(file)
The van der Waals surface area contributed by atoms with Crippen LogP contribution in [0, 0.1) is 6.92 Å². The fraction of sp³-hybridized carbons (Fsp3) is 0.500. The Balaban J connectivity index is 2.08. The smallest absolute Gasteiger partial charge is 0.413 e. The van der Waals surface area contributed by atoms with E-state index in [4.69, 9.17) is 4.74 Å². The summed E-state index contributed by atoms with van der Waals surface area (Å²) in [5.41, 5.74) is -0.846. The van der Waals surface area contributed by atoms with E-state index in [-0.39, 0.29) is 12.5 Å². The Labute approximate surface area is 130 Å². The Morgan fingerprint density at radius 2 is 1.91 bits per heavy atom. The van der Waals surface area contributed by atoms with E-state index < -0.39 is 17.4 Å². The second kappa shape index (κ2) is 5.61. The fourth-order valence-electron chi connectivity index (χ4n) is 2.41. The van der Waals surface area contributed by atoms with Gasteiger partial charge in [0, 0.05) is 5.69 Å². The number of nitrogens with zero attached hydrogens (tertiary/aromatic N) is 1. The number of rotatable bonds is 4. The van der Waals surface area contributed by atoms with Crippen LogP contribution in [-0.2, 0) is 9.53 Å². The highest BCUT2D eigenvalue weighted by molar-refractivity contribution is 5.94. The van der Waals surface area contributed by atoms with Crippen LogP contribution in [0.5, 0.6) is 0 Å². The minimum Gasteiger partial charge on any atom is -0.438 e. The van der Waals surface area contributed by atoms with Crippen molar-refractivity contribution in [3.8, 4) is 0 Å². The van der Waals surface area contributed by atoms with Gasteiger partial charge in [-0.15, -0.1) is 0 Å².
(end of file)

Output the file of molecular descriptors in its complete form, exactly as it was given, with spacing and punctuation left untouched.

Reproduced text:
The van der Waals surface area contributed by atoms with Crippen LogP contribution in [0, 0.1) is 6.92 Å². The fraction of sp³-hybridized carbons (Fsp3) is 0.500. The Balaban J connectivity index is 2.08. The smallest absolute Gasteiger partial charge is 0.413 e. The van der Waals surface area contributed by atoms with E-state index in [4.69, 9.17) is 4.74 Å². The summed E-state index contributed by atoms with van der Waals surface area (Å²) in [5.41, 5.74) is -0.846. The van der Waals surface area contributed by atoms with E-state index in [-0.39, 0.29) is 12.5 Å². The Labute approximate surface area is 130 Å². The Morgan fingerprint density at radius 2 is 1.91 bits per heavy atom. The van der Waals surface area contributed by atoms with E-state index < -0.39 is 17.4 Å². The second kappa shape index (κ2) is 5.61. The fourth-order valence-electron chi connectivity index (χ4n) is 2.41. The van der Waals surface area contributed by atoms with Gasteiger partial charge in [0, 0.05) is 5.69 Å². The number of nitrogens with zero attached hydrogens (tertiary/aromatic N) is 1. The number of rotatable bonds is 4. The van der Waals surface area contributed by atoms with Crippen LogP contribution in [-0.2, 0) is 9.53 Å². The highest BCUT2D eigenvalue weighted by molar-refractivity contribution is 5.94. The van der Waals surface area contributed by atoms with Crippen LogP contribution in [0.5, 0.6) is 0 Å². The minimum Gasteiger partial charge on any atom is -0.438 e. The van der Waals surface area contributed by atoms with Crippen molar-refractivity contribution in [3.8, 4) is 0 Å². The van der Waals surface area contributed by atoms with Gasteiger partial charge in [-0.15, -0.1) is 0 Å².